Cell-intrinsic and -extrinsic control of Treg-cell homeostasis and function revealed by induced CD28 deletion

Authors

  • Tea Gogishvili,

    1. Institute for Virology and Immunobiology, University of Würzburg, Würzburg, Germany
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  • Fred Lühder,

    1. Department of Neuroimmunology, Institute for Multiple Sclerosis Research and The Hertie Foundation, University Medical Center Göttingen, Göttingen, Germany
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  • Sandra Goebbels,

    1. Max Planck Institute of Experimental Medicine, Neurogenetics, Göttingen, Germany
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  • Sandra Beer-Hammer,

    1. Department of Pharmacology and Experimental Therapy, Institute of Experimental and Clinical Pharmacology and Toxicology, Eberhard Karls University Hospitals and Clinics, University of Tübingen, Tübingen, Germany
    2. Interfaculty Center of Pharmacogenomics and Drug Research, University of Tübingen, Tübingen, Germany
    3. Institute of Medical Microbiology and Hospital Hygiene, Clinical Centre of Heinrich Heine University, Düsseldorf, Germany
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  • Klaus Pfeffer,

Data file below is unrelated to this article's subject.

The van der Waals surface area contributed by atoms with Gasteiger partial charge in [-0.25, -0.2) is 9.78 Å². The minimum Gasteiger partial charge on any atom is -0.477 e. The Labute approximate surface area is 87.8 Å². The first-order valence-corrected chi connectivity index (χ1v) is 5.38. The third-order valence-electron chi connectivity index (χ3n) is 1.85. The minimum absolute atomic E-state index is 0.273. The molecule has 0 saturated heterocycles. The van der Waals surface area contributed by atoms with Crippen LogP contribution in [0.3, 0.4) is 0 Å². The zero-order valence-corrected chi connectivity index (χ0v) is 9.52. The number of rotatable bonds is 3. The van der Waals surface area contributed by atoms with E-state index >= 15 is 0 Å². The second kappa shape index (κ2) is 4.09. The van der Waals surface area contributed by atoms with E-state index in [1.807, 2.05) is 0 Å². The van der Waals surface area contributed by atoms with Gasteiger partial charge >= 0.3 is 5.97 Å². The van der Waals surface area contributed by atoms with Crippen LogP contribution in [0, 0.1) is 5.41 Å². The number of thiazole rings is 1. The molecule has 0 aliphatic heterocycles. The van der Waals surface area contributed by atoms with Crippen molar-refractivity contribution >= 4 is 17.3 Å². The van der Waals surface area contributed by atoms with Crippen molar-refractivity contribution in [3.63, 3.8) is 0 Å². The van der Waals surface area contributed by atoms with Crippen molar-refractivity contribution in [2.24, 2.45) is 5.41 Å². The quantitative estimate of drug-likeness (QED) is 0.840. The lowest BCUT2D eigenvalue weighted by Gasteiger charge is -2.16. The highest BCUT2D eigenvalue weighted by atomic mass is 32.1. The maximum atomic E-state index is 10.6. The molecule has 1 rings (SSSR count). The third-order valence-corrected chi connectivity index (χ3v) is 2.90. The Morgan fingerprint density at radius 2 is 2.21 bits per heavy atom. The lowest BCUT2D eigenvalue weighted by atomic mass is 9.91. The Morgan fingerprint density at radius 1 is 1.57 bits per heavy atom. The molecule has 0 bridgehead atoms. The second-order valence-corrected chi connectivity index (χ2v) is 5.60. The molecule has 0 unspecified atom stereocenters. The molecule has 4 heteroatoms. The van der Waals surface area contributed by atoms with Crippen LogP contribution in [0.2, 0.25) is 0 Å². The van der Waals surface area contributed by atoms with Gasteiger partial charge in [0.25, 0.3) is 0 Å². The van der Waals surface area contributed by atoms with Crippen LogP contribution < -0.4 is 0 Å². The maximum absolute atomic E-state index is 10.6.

1. Institute of Medical Microbiology and Hospital Hygiene, Clinical Centre of Heinrich Heine University, Düsseldorf, Germany
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  • Thomas Hünig

    Corresponding author
    • Institute for Virology and Immunobiology, University of Würzburg, Würzburg, Germany
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Full Correspondence: Dr. Thomas Hünig, Institute for Virology and Immunobiology, University of Würzburg, Versbacher str. 7, 97078 Würzburg, Germany

Fax: +49-931-49-243

e-mail: huenig@vim.uni-wuerzburg.de

See accompanying Commentary by Sansom and Walker

Abstract

While the requirement for CD28 and its ligands for the generation and function of “natural” (n)Treg cells is well established, it has not been possible yet to investigate cell-intrinsic effects after interrupted CD28 expression. Here, we demonstrate a selective loss of Treg cells after disruption of the CD28 gene. The decline in Treg-cell number was accompanied by reduced homeostatic proliferation, probably due to lack of costimulation during self-antigen recognition, and by impaired Treg-cell function including downregulation of CTLA-4. The decline in Treg-cell number was unaffected by thymectomy or by the presence of CD28 expressing T cells within the same animal, indicating that impairment of peripheral homeostasis and function of nTreg cells by CD28 deletion is cell-intrinsic. In contrast, downregulation of CD25, the α chain of the IL-2R, did not occur in the presence of WT T cells, indicating that its expression does not depend on CD28 signals in cis.

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